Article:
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and even Leo and some of the Cardinals thought of conciliation ; but Eck fanned the flame of strife, and as Luther said, pierced the depths of hell for weapons. A poor priest in a humble town of Switzerland, it was Zuingle, endeavored by intercession with the Pope's Legate there, to prevent the blow, but in vain, it had already fallen. The mixture of fear in the Roman councils somewhat moderated their proceedings. It was decided, that the works of the Reformer should be condemned and burnt, and if he and his adherents failed to recant in sixty days, the direst terrors of excommunication should fall upon them. Melancthon, who drew around him two thousand students, was at this time married, and he added a domestic hearth to the Reformation. Luther too had just published his famous tract on the “Babylonish Captivity of the Church,” in which he maintained, “The Papacy is a general chase, led by the Bishop of Rome, and having for its object the snaring and ruining of souls." He reduced the seven sacraments to baptism, penitence, and the Supper. “Neither Pope nor Bishop has authority to impose the least thing upon a Christian without his consent. “I hear that new papal excommunications have been concocted against me; if so, let this book be my future recantation.'»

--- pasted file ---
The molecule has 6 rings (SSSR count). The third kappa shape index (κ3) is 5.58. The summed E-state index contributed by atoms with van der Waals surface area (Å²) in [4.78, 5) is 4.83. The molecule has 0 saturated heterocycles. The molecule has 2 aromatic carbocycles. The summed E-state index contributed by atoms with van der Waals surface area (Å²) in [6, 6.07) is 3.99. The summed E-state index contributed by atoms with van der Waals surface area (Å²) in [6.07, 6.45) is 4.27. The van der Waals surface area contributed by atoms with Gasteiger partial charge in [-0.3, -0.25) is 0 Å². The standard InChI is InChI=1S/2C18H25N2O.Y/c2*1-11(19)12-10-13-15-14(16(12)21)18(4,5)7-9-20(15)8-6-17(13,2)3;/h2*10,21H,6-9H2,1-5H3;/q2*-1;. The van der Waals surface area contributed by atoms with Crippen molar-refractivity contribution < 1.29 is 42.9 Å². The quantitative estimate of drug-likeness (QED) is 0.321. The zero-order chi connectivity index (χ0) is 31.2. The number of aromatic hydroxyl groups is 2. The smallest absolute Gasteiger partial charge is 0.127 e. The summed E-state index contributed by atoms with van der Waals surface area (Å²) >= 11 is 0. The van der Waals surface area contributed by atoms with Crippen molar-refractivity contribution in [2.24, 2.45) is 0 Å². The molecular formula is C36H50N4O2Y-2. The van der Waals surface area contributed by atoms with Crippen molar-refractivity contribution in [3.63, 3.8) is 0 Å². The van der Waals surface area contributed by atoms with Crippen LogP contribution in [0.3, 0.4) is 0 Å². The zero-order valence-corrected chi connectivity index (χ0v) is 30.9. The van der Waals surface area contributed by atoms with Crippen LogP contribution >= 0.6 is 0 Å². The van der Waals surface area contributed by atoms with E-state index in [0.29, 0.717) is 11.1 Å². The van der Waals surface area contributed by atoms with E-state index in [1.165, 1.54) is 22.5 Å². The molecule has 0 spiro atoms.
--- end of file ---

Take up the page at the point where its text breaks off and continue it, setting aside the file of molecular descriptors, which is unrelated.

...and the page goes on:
Miltitz, to humble his rival Eck, still endeavored to keep peace. He induced Luther to agree to write to the Pope, and to keep silence for the future, if his adversaries would. The letter may be called affectionate and respectful to the Pontiff, wishing him all good, but resolute in the vindication of truth and purity and Scripture. Now Eck arrived with the Bull of the Pope, his “ bill of divorce” from Jesus Christ. The bearer of it was treated with scorn, mobbed in the streets, and ridiculed in a ballad, sung in his ears. Miltitz chuckled at the discomfiture of his rival, but soon after died by falling, when intoxicated, into the Rhine. Eck found it difficult to post the Bull in different towns, and when he succeeded, the students tore it down. All eyes were turned upon Luther, when he became aware of it, to see whether he would yield or advance. He affected to believe it a fraud of Dr. Eck, and answered it in his famous treatise Against the Bull of Antichrist.” On the 17th of November, Luther protested against the Pope, as an unjust judge, a heretic, and apostate, an enemy, an antichrist, and a blasphemer; and he appealed to a general council. But this was not the extremity of his daring. He has uttered sentence against sentence; he will now kindle pile for pile. On Dec.